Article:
Northern Business Sentiment Survey captures market uncertainty

Northern Business Sentiment Survey captures market uncertainty

Writer: Ryan Gandolfo

4 min read July 2023 — The inaugural Capital Analytics Business Sentiment Survey (CABSS) of 50-plus public and private sector leaders based in Northeastern markets revealed a degree of uncertainty in the second quarter and for the remainder of 2023.

Covering major industries from banking and finance, healthcare and life sciences to education and infrastructure, among others, the Q2 Northeast CABSS showed a small majority (55%) of respondents feel their regional economy is in a better place than the start of 2023 while just under one-third (29%) share a negative viewpoint on the trajectory of their regional economy.

“Capital is more expensive for companies these days, so we have shifted our business to be on a path to profitability,” said a Massachusetts-based professional services firm CEO. “This has required significant changes to how we sell, serve clients, and market our services, with a focus on contribution margins. Almost all of our lines of business are contribution margin positive, and we are working towards achieving break-even. This response is necessary given the times; all startups and technology companies are facing similar challenges.”

Scarcer capital due to a higher interest rate environment and concerns over a looming recession were commonly cited among respondents, however, some market leaders are anticipating a soft landing.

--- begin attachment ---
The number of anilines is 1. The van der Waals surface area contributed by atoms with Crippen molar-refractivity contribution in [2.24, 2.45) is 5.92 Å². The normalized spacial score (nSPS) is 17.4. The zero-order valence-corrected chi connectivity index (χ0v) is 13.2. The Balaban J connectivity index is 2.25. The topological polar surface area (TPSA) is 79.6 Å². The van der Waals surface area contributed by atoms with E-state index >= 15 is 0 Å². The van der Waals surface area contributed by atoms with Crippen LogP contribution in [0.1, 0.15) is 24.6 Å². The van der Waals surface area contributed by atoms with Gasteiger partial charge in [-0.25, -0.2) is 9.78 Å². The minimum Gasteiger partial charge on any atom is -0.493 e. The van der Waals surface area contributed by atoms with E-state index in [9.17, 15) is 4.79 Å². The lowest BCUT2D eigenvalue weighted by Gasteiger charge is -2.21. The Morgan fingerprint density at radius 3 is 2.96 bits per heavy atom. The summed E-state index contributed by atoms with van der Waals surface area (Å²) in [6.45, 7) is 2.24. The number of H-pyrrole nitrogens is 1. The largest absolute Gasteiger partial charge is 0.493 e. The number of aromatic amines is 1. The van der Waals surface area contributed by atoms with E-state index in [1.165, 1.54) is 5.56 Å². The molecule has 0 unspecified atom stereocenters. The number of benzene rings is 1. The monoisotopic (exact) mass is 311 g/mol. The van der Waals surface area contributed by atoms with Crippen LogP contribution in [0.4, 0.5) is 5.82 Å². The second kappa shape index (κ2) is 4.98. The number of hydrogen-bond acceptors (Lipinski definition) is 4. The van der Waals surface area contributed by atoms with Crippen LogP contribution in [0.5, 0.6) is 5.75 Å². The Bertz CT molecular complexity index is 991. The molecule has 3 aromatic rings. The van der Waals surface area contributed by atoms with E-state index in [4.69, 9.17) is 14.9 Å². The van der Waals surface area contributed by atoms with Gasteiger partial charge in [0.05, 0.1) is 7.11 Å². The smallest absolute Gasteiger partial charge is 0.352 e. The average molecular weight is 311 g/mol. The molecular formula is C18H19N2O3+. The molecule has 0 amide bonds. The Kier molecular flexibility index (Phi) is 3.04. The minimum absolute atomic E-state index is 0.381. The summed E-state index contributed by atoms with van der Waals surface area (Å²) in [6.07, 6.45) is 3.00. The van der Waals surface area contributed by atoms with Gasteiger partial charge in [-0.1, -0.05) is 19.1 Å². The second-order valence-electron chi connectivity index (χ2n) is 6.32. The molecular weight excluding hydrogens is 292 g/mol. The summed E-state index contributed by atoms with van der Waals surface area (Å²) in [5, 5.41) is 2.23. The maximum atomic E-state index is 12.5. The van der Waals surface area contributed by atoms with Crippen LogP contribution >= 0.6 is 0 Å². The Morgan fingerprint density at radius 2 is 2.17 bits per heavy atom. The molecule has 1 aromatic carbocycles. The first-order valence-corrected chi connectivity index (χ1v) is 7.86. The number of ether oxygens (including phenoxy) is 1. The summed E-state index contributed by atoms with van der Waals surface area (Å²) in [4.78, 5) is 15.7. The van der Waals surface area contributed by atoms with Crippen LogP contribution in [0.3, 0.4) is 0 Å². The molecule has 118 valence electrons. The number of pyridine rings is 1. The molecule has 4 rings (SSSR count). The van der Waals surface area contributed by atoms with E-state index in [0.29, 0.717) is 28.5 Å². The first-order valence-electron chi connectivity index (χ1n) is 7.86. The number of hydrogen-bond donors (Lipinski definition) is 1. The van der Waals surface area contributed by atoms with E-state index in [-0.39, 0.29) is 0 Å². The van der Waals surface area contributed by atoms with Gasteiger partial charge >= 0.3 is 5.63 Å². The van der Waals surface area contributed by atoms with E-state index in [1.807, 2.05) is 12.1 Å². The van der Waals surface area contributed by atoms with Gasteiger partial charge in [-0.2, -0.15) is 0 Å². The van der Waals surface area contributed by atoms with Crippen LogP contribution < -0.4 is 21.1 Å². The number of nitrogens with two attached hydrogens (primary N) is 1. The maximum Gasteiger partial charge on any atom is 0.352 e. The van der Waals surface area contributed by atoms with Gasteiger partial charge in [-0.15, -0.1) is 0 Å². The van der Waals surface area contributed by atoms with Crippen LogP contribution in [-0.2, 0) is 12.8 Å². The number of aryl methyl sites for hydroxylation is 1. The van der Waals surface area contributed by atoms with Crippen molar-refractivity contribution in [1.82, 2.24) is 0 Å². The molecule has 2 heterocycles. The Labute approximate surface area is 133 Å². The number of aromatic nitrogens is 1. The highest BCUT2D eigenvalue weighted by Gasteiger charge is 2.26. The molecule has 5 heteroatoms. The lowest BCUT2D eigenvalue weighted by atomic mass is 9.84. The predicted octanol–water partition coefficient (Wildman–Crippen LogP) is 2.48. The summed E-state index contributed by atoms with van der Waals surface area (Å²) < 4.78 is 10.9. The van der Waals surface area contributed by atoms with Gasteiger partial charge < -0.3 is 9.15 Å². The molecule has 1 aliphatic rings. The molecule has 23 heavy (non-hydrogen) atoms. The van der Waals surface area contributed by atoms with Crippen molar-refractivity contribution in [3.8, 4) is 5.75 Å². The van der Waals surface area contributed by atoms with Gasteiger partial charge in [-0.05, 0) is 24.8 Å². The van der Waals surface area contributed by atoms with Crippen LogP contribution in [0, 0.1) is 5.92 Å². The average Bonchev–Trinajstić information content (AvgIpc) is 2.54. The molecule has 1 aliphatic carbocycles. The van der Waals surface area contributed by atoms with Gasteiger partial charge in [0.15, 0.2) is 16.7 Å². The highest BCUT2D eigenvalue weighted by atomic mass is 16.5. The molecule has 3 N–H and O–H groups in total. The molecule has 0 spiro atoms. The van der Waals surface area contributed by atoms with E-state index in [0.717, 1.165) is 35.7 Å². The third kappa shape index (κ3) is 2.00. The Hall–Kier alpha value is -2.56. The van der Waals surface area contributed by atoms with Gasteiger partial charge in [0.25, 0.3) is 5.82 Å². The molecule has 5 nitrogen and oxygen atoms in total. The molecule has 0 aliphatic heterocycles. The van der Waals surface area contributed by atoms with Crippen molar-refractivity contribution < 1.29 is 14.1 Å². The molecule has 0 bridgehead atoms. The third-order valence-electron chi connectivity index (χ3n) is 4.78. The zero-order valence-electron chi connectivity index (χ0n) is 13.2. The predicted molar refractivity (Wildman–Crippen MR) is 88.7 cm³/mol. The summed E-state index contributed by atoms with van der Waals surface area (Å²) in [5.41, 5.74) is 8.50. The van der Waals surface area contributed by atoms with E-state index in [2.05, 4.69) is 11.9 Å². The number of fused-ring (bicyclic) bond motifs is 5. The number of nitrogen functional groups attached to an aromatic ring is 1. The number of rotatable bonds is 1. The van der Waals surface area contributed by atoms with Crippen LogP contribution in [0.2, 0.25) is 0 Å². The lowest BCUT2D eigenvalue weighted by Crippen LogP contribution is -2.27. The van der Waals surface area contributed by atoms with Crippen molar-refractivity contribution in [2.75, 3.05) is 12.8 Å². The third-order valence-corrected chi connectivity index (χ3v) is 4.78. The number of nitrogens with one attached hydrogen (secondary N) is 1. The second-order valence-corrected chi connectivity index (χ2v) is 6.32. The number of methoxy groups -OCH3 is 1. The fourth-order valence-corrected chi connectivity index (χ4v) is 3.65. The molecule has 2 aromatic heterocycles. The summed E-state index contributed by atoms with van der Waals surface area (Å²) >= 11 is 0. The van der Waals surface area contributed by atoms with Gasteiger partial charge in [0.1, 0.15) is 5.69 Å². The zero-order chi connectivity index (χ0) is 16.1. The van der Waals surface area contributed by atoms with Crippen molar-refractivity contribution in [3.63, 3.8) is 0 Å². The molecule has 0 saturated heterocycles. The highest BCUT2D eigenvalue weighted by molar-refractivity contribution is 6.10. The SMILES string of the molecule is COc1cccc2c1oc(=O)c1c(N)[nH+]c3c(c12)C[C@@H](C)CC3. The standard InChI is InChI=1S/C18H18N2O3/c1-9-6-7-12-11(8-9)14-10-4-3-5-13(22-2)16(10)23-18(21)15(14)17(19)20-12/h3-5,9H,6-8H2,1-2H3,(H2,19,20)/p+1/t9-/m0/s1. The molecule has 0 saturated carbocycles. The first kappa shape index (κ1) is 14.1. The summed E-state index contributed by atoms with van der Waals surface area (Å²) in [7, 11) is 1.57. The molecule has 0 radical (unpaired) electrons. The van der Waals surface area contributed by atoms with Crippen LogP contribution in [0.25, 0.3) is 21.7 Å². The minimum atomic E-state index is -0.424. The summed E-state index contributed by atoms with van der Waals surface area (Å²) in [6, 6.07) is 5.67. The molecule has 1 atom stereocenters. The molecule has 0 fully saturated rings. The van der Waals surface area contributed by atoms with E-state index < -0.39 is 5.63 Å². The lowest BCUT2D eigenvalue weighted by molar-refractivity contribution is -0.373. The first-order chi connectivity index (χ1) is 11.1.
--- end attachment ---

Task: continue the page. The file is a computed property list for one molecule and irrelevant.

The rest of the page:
“I think the U.S. economy continues to be one of the strongest and most resilient in the world despite the burden of rising interest rates and high inflation, which is showing signs of potentially decreasing,” said a New York metro banking executive. “The recession risk is something that we continue to keep our eyes on as does any prudent financial institution or corporation. We think that this may manifest as a shallow and short recession rather than a hard landing, particularly given the current job strength. The big question here remains what is the extent of the cooling that we’ll see as a result of the Federal Reserve’s action and whether the Fed will then pause.”

This week, the Fed convenes for a two-day policy meeting, with derivatives marketplace platform CME Group forecasting a 98.6% probability that the target rate will increase 0.25% on Wednesday. The rate hike would take its benchmark interest rate to a range of 5.25%-5.50% — the highest level since 2001.

Despite uncertainty in the markets, roughly six in 10 respondents (61%) anticipate business revenue to grow throughout the rest of 2023 while 28% see their revenues remaining steady over the next two quarters.